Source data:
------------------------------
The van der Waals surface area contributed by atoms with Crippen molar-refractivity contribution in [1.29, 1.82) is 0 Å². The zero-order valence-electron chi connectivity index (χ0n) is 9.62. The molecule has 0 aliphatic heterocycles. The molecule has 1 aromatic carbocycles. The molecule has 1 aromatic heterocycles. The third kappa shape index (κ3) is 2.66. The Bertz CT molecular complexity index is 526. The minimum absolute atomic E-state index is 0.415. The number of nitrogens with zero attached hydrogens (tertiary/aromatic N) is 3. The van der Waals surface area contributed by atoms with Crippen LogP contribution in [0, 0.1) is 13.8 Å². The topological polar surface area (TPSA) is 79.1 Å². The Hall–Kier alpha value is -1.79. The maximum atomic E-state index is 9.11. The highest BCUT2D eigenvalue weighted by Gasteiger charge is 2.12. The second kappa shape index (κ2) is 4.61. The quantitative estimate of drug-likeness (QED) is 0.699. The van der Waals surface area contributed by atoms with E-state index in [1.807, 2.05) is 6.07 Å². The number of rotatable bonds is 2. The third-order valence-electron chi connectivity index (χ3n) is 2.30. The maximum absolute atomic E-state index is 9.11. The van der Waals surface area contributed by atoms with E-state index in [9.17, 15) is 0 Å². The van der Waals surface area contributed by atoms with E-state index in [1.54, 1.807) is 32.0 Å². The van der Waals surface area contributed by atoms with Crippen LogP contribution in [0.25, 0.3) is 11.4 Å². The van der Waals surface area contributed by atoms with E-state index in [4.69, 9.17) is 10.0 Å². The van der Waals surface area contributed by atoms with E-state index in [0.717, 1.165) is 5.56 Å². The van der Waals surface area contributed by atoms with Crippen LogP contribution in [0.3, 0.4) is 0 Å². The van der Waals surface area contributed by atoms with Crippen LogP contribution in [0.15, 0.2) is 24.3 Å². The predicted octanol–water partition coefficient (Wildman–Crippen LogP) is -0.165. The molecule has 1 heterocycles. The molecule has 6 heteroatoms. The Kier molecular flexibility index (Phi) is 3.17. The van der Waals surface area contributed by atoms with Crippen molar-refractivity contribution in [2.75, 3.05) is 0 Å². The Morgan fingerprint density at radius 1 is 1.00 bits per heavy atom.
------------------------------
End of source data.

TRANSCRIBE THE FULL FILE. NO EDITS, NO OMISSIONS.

The van der Waals surface area contributed by atoms with Crippen molar-refractivity contribution in [1.29, 1.82) is 0 Å². The zero-order valence-electron chi connectivity index (χ0n) is 9.62. The molecule has 0 aliphatic heterocycles. The molecule has 1 aromatic carbocycles. The molecule has 1 aromatic heterocycles. The third kappa shape index (κ3) is 2.66. The Bertz CT molecular complexity index is 526. The minimum absolute atomic E-state index is 0.415. The number of nitrogens with zero attached hydrogens (tertiary/aromatic N) is 3. The van der Waals surface area contributed by atoms with Crippen LogP contribution in [0, 0.1) is 13.8 Å². The topological polar surface area (TPSA) is 79.1 Å². The Hall–Kier alpha value is -1.79. The maximum atomic E-state index is 9.11. The highest BCUT2D eigenvalue weighted by Gasteiger charge is 2.12. The second kappa shape index (κ2) is 4.61. The quantitative estimate of drug-likeness (QED) is 0.699. The van der Waals surface area contributed by atoms with E-state index in [1.807, 2.05) is 6.07 Å². The number of rotatable bonds is 2. The third-order valence-electron chi connectivity index (χ3n) is 2.30. The maximum absolute atomic E-state index is 9.11. The van der Waals surface area contributed by atoms with E-state index in [9.17, 15) is 0 Å². The van der Waals surface area contributed by atoms with E-state index in [1.54, 1.807) is 32.0 Å². The van der Waals surface area contributed by atoms with Crippen LogP contribution in [0.25, 0.3) is 11.4 Å². The van der Waals surface area contributed by atoms with E-state index in [4.69, 9.17) is 10.0 Å². The van der Waals surface area contributed by atoms with E-state index in [0.717, 1.165) is 5.56 Å². The van der Waals surface area contributed by atoms with Crippen LogP contribution in [0.3, 0.4) is 0 Å². The van der Waals surface area contributed by atoms with Crippen LogP contribution in [0.15, 0.2) is 24.3 Å². The predicted octanol–water partition coefficient (Wildman–Crippen LogP) is -0.165. The molecule has 1 heterocycles. The molecule has 6 heteroatoms. The Kier molecular flexibility index (Phi) is 3.17. The van der Waals surface area contributed by atoms with Crippen molar-refractivity contribution in [2.75, 3.05) is 0 Å². The Morgan fingerprint density at radius 1 is 1.00 bits per heavy atom.